Honestly in this type of argument it comes down to the better facts rather than opinions and that’s why Cillizza makes the better argument. From both sides of the argument we can see the basic ideas of each authors but now let’s go deeper On the side of privacy. As privacy is an important issue as to the people, we can see that the people believe that if you “watch someone long, and you’ll find something to arrest”. (Paragraph 4). Schneier shows this to prove that doing nothing can lead to trouble with blackmail or abuse with surveillance information.
This can be interpreted as self interest is part of, or is, morality, which can lead to justifying actions which go against the consensus of society e.g. lying, stealing and killing. For this reason Kant believes it is better to live according to reason as opposed to desire. For example, if you wanted to buy something which was more expensive than you could afford your reason would tell you it wasn’t possible to have it, not desire as it cannot realise this. Kant sees this as similar to making moral decisions as the moral choice is not always the desired choice and therefore not in your self interest.
We can keep our assumptions to ourselves but unless we consider all aspects of the situation we are not thinking critically. It is also important to recognize when you have made an assumption and attempt to rid yourself of the assumption, keeping it there will only make matters more difficult. • Fallacies are a mistaken belief, especially one based on an unsound argument. Fallacies in written arguments generally come from some type of news source: Biased material that tries people to believe something though it may just be for their gain. Fallacies in oral arguments are similar to written arguments.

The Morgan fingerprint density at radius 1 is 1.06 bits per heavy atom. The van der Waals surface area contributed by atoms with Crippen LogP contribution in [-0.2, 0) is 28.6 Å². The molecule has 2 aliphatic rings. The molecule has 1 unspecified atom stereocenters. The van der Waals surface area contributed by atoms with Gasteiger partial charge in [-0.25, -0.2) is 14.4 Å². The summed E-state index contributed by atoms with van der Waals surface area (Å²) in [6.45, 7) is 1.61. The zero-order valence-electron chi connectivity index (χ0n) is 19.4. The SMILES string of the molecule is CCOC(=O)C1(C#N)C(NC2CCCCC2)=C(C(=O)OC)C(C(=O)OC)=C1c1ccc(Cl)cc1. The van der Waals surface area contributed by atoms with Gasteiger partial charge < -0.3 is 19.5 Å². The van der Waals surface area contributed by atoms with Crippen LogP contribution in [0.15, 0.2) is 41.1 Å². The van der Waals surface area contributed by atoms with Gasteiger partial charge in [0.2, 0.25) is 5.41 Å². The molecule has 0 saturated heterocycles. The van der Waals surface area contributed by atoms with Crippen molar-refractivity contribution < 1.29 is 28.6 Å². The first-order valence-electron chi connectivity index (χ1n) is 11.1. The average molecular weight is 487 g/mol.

This statement can be debated. Many people tell lies to protect others, not get ourselves in trouble, and even for our own self benefit. These topics will be discussed and proven that being truthful isn’t always the right thing to do.”Like the sun”, and “The Censors” by R.K Narayan and Luisa Valenzuela, both show that by not telling the truth, it may sometimes benefit the society in the future. To begin with, “Like the sun” and “The Censors” show that lying may benefit us in the future. Protecting others is one reason people lie.
Why Fear National ID Cards? Dershowitz makes the concept of national identity cards seem so simple when in fact it is not. What makes him so sure that a national identity card would stop a terrorist from being a terrorist? Although I can attest that it would be a great idea to have national identity cards, I do not suppose that they would decrease the likely hood of another terrorist attack or increase the level of security in our society. In the essay “Why Fear National ID Cards?” by Alan Dershowitz, Dershowitz elaborates his views on national identity cards and the benefits of having one.